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# TPS731: Recommended tolerance for FB resistance

Part Number: TPS731

Hi Team,

Is E24 series usable for FB resistors?

I found that it was necessary to use a 19 kΩ parallel connection for the best output accuracy.

“For best accuracy, make the parallel combination of R1 and R2 approximately equal to 19 kΩ.”

How does the 19kΩ tolerance affect the output?

If the output goes from 19kΩ to the plus direction, is the output also in the plus direction?

Best Regards,

Kenji

• Hi Kenji,

I am working your question and will respond in 1 business day.

Thanks,

- Stephen

• Hello Kenji,

The recommendation on the 19kΩ tolerance is based on limiting the bias current impacts on the setpoint tolerance.
A good description of this is given in the datasheet under section 8.2.1, which I have pasted below.

If you are using the adjustable version of this linear regulator, you can follow the equations in the datasheet to set the output voltage setpoint.
If you lower R2, the output voltage will go up.

Please let me know if you have any further questions.

Thanks,

- Stephen • Hi Stephen-san,

Regards,

Kenji

• Hi Stephen-san,

I understand that R1 || R2 and internal 8kΩ are combined to 27kΩ.

However, what I would like to know more than that is if R1 || R2 has an error with respect to 19kΩ, what is the specific effect?
I'd like an answer such as "how much influence will occur if it shifts by 19% in the + or-direction with respect to 19kΩ?"

I understand that the effect on the actual output is determined by the formula (Vout=(R1+R2)*1.204/R2),
but when that happens, the error of R1 || R2 to 19kΩ will not affect the output. Is that?

What will it affect?
Best Regards,
Kenji
• Hi Kenji-san,

The answer to your question requires a statistical analysis or worst case analysis on a case by case basis.  It depends on the resistors chosen and how much they interact with the bias current.  The acceptable range of resistors also depend on your requirements, such as necessary setpoint tolerance.  To illustrate this I've run a statistical analysis on two sets of designs, and in my analysis I've neglected the benefit the 27kΩ impedance matching will give you, to give you a more generic analysis to apply to other LDO's which do not have this feature.  The analysis run is a 100,000 monte carlo simulation on hundreds of setpoint resistor combinations.  As you can see, there are plenty of design options available if you need a +/- 3 sigma design or better.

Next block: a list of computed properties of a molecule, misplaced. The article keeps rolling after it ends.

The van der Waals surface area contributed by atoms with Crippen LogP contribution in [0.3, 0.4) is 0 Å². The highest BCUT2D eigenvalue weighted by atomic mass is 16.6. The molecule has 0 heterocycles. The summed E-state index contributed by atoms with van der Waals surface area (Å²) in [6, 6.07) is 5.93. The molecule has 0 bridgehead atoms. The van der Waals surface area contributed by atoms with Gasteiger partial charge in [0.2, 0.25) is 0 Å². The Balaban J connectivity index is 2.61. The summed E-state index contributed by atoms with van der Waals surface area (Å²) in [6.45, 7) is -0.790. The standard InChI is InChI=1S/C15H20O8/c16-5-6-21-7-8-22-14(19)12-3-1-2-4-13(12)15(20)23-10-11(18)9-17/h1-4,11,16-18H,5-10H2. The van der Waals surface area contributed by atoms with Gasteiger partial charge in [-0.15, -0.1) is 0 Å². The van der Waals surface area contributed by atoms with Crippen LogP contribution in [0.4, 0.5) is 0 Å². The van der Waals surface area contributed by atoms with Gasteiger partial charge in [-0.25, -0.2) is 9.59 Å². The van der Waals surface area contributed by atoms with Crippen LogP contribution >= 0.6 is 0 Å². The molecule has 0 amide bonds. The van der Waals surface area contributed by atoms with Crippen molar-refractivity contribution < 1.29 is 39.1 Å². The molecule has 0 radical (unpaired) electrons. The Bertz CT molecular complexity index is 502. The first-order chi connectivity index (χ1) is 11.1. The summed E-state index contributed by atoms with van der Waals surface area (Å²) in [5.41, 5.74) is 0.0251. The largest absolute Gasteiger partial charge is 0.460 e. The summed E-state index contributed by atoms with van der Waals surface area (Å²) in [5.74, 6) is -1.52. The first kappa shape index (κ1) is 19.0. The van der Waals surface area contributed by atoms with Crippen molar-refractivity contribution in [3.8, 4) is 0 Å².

To answer the question for your specific application, take the design equation in the datasheet and run a monte carlo analysis in your tool of choice (MS excel, matlab, mathcad, etc).  Please see TI Application Report "AN-1378 Method for Calculating Output Voltage Tolerances in Adjustable Regulators" for more details on statistical analysis.

Hypothetical Requirements

Vref = 1.2V, 1% tolerance
Ibias = 150nA nominal, 99% tolerance (to give a worst case simulation)
Vout_desired = 5V, 3% tolerance for the setpoint
Resistor range 100Ω to 1Meg Ω

E96, 1% series resistors were used for R1 and R2 for the first simulation.
E48, 2% series resistors were used for R1 and R2 for the second simulation. Thanks,

- Stephen

• Hi Stephen,

・ What does SigmaScore mean if it is large or small?

・ I would like to know why R1 // R2 = 19kΩ is optimal from this graph.

Best Regards,

Kenji

• Hi Kenji,

Sigma score is just a term to describe the statistical quality of the design.

If the data set is a gaussian distribution, and your sigma (standard deviation) is +/- 6, then the statistical quality of your design will yield 3.4ppm failures.  So 3.4 units out of a million will statistically measure beyond specification, if your requirements were +/- 6 sigma.

When R1//R2 = 19kΩ, then by design you are minimizing the error due to the adjust current.  The graph attempts to give you other options where you cannot choose R1//R2 = 19kΩ, and you still need a high quality design.

Thanks,

- Stephen